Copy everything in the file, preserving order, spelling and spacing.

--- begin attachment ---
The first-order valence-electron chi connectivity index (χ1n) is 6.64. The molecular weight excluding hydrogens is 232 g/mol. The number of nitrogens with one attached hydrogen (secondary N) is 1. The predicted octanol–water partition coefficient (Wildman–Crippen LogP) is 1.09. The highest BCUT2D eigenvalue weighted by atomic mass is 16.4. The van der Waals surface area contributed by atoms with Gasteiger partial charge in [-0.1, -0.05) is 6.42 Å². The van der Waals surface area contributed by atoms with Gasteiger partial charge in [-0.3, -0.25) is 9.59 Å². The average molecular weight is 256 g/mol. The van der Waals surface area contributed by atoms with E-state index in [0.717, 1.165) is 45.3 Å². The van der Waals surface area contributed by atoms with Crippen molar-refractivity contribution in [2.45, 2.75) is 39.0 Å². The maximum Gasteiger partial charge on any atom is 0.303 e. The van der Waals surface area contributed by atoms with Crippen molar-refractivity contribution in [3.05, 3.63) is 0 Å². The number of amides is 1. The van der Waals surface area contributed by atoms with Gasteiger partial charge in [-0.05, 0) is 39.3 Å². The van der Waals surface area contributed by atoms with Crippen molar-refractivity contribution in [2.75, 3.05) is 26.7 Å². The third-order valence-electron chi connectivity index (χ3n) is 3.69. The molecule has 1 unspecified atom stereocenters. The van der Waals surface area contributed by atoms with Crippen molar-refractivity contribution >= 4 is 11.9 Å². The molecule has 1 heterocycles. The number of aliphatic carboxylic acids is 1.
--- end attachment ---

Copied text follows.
The first-order valence-electron chi connectivity index (χ1n) is 6.64. The molecular weight excluding hydrogens is 232 g/mol. The number of nitrogens with one attached hydrogen (secondary N) is 1. The predicted octanol–water partition coefficient (Wildman–Crippen LogP) is 1.09. The highest BCUT2D eigenvalue weighted by atomic mass is 16.4. The van der Waals surface area contributed by atoms with Gasteiger partial charge in [-0.1, -0.05) is 6.42 Å². The van der Waals surface area contributed by atoms with Gasteiger partial charge in [-0.3, -0.25) is 9.59 Å². The average molecular weight is 256 g/mol. The van der Waals surface area contributed by atoms with E-state index in [0.717, 1.165) is 45.3 Å². The van der Waals surface area contributed by atoms with Crippen molar-refractivity contribution in [2.45, 2.75) is 39.0 Å². The maximum Gasteiger partial charge on any atom is 0.303 e. The van der Waals surface area contributed by atoms with Crippen molar-refractivity contribution in [3.05, 3.63) is 0 Å². The number of amides is 1. The van der Waals surface area contributed by atoms with Gasteiger partial charge in [-0.05, 0) is 39.3 Å². The van der Waals surface area contributed by atoms with Crippen molar-refractivity contribution in [2.75, 3.05) is 26.7 Å². The third-order valence-electron chi connectivity index (χ3n) is 3.69. The molecule has 1 unspecified atom stereocenters. The van der Waals surface area contributed by atoms with Crippen molar-refractivity contribution >= 4 is 11.9 Å². The molecule has 1 heterocycles. The number of aliphatic carboxylic acids is 1.